HIC Save A Life Programme – A bold initiative against cardiovascular disease
SOMETIMES IT is difficult to prioritise heart health because the threat does not feel tangible or immediate, and the prevention efforts can mean overhauling your lifestyle. Heart-healthy living involves understanding your risk, making healthy choices, and taking steps to reduce your chances of getting heart disease, including coronary heart disease, the most common type.
By taking preventive measures, you can lower your risk of developing heart disease that could lead to a heart attack. You can also improve your overall health and well-being.
Driven by demographic changes, rising prevalence of risk factors and other promoters, cardiovascular disease (CVD) prevalence has risen significantly over the past 30 years, from 271 million in 1990 to 523 million in 2019. Cardiovascular disease deaths have increased from 12.1 million in 1990 to 18.5 million in 2019.
About one-third of deaths from CVD are premature deaths affecting individuals between the ages of 30 and 70. Compared to the rest of the world, a disproportionate rise in CVD has been noted in low- and middle-income countries like Jamaica.
According to Dr Ernest Madu, founder and consultant cardiologist at the Heart Institute of the Caribbean (HIC), for patients with heart attack or other acute heart conditions, comprehensive evaluation must be done urgently.
“Considering the economic difficulties and logistical challenges many individuals with heart attacks or other acute heart conditions face in accessing lifesaving treatment, we must design proactive mechanisms for prompt response to acute and critical cardiovascular events that often lead to catastrophic outcomes in the absence of timely and proper intervention,” Dr Madu said.
“It is time to put an end to the unnecessary deaths and disabilities that result from a delayed and inappropriate response to cardiovascular disease and its complications. Delays in treatment can be very costly in money and life, but early intervention saves lives,” he added.
According to Dr Madu, the choice of provider and facility for evaluating and treating your chest pain or cardiac complaint must be intentional. Any delays, he said, could lead to death or other catastrophic complications, while urgent and appropriate response will save lives and avert significant complications.
“It may be the most critical decision that will determine the outcome of your care. Patients with chest pain or acute cardiac complaints should seek care from competent healthcare professionals, preferably in those facilities with adequate personnel and infrastructure for heart care and with a sense of urgency in addressing cardiovascular complaints,” Dr Madu said.
Affordability, he said, remains a major barrier to access to timely and appropriate cardiovascular care delivery. “Suppose we accept the universal doctrine that all lives are sacred and should be preserved at all costs. In that case, we must evolve mechanisms to align with this doctrine despite the cost and logistical challenges that impede access to care,” he said.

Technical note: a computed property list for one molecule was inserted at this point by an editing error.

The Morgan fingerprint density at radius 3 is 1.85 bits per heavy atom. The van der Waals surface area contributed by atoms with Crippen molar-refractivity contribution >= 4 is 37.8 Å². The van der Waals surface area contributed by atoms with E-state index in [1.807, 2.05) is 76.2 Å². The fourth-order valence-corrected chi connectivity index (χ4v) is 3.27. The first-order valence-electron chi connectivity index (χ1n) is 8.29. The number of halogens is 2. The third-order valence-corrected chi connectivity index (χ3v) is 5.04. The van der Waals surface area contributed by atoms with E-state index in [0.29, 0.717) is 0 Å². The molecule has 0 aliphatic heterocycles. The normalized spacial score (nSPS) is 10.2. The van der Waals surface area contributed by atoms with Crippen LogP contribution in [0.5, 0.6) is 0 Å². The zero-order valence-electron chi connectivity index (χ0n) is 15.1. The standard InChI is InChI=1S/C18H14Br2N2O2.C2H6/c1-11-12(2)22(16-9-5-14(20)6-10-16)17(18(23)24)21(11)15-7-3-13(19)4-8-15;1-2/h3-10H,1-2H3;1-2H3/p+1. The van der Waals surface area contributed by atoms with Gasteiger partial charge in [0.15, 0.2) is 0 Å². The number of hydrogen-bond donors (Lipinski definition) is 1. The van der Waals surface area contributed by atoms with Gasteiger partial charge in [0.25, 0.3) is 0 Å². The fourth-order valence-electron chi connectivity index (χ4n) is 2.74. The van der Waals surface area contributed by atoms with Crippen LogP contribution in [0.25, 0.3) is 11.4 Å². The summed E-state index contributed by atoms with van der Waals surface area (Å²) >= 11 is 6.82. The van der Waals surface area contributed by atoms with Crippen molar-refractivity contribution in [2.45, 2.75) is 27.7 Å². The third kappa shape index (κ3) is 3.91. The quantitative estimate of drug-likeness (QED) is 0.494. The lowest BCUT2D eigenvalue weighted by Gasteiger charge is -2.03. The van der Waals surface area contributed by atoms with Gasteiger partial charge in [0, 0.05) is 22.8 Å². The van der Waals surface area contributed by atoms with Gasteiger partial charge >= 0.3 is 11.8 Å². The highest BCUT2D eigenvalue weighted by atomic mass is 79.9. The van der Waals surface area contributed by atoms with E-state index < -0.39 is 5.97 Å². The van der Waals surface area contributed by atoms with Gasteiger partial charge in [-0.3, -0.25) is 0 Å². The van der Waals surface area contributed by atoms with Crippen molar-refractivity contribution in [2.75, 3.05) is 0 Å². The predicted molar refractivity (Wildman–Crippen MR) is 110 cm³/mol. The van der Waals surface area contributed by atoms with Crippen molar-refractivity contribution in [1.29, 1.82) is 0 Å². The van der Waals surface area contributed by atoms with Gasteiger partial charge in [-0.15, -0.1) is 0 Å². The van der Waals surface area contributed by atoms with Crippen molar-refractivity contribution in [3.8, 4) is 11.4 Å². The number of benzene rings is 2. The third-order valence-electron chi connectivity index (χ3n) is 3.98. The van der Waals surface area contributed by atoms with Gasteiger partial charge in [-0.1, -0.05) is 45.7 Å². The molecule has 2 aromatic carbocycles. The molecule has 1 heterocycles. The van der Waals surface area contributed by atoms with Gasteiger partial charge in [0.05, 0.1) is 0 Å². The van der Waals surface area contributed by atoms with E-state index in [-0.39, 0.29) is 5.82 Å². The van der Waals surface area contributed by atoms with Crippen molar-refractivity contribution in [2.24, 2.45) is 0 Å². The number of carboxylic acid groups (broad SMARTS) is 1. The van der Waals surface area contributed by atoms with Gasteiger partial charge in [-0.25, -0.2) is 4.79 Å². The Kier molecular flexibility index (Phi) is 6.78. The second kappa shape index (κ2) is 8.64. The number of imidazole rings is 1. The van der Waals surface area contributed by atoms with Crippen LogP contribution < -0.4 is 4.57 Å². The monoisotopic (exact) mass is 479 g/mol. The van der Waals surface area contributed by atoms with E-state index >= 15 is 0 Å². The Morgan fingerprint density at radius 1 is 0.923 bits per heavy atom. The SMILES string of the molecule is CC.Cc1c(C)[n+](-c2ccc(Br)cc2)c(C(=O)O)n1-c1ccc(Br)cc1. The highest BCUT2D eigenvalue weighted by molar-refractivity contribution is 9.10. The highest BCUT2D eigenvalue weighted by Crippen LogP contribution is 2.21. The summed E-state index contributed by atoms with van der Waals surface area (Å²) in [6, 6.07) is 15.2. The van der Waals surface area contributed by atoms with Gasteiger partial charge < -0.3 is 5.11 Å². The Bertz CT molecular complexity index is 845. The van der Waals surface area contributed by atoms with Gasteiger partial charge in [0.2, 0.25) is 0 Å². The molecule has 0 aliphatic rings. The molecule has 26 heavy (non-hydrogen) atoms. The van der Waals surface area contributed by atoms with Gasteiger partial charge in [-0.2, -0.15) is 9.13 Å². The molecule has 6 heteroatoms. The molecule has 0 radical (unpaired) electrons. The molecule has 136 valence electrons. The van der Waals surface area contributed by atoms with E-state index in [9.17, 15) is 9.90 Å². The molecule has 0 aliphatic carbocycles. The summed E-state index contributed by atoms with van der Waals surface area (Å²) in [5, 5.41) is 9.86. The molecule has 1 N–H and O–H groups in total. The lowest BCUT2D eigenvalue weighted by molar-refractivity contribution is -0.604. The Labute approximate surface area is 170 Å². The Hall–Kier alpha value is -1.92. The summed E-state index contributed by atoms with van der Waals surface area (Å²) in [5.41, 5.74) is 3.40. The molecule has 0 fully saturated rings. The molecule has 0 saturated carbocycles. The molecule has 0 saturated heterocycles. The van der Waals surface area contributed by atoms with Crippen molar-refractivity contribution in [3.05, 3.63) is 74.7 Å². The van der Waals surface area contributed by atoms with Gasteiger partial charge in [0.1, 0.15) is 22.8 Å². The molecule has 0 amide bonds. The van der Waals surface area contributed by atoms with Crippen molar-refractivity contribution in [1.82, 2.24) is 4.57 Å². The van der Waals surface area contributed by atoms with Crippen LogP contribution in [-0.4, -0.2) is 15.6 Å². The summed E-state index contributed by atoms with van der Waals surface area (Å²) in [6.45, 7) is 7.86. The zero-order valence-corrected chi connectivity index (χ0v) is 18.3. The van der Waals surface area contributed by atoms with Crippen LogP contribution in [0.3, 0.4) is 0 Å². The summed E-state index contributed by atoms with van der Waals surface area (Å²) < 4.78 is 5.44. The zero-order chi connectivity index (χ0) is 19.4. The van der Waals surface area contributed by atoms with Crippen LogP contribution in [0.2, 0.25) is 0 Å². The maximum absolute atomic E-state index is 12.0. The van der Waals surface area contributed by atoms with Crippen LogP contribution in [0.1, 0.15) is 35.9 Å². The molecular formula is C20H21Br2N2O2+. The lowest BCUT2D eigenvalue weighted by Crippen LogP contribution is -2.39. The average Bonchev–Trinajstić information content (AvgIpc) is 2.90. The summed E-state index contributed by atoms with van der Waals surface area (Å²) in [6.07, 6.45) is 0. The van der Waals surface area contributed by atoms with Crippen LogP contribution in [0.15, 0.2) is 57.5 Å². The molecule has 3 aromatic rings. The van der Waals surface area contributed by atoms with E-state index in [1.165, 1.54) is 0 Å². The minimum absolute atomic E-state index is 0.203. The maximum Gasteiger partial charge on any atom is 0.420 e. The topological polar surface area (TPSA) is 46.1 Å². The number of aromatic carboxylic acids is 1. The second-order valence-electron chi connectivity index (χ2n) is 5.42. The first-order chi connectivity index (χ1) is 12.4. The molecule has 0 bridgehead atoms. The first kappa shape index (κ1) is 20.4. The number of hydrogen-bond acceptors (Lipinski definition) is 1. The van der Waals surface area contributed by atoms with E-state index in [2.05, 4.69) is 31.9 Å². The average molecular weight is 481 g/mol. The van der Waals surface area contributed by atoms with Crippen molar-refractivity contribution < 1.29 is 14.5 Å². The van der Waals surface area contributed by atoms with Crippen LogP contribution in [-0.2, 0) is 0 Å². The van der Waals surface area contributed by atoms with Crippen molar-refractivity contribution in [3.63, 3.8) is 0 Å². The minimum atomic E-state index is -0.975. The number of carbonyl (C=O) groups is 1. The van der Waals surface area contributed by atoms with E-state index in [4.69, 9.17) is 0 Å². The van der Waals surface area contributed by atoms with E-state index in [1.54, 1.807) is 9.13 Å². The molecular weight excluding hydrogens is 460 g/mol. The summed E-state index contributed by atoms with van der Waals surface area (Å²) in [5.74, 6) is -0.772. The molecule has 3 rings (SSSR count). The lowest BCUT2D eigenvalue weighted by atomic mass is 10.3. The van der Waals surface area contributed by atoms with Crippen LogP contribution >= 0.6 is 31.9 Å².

About 7,500 heart attacks occur each year in Jamaica, and many will not survive unless timely intervention is initiated. The public hospitals receive many heart attack patients but most of these facilities are limited by lack of proper infrastructure, resources, or human capital to respond effectively to heart attack patients.
“Current healthcare financing mechanisms in Jamaica pose a significant barrier to access and therefore does not offer adequate protection for many patients especially at times of cardiovascular emergencies,” Dr Madu said.
The HIC, he said, has embarked on a bold initiative, themed, ‘HIC Save A Life Programme’ to fill this gap and to ensure that most patients with acute cardiovascular emergencies have timely access to appropriate care.
“The HIC Save a Life Programme is sponsored by the HIC Foundation to assist patients with acute coronary syndromes including heart attack and unstable chest pain (angina) who urgently need life-saving treatment. This comprehensive heart care package is offered at a low all-inclusive cost to ensure that patients with heart attacks and acute coronary syndromes get immediate access and timely intervention to save lives and avert complications,” Dr Madu said.
The package includes free ambulance pick-up from Kingston and St Andrew, Portmore and Spanish Town, initial cardiology consultation, electrocardiogram, continuous cardiac monitoring, cardiac catheterisation and coronary angiogram, coronary angioplasty with drug-eluting stent, all surgeon’s and technical fees, all operating room charges, all nursing and technical fees, all surgical consumables and medications, two to three days admission in the ICU or telemetry at no cost.
In addition, all patient meals and medications while admitted, and free unlimited cardiology consultations for 60 days after discharge.
Dr Madu said he is encouraging other private sector providers of cardiovascular care to join their efforts by creating more affordable solutions for acute heart care. Working collaboratively, he said they can look forward to a time when every patient in Jamaica with a heart attack can get appropriate and timely intervention without the limitations of cost.
To learn more or to take advantage of this offer, individuals can call the Heart Institute of the Caribbean at 876-906-2105 to 2108 or email: email@example.com. Visit www.caribbeanheart.com for more information.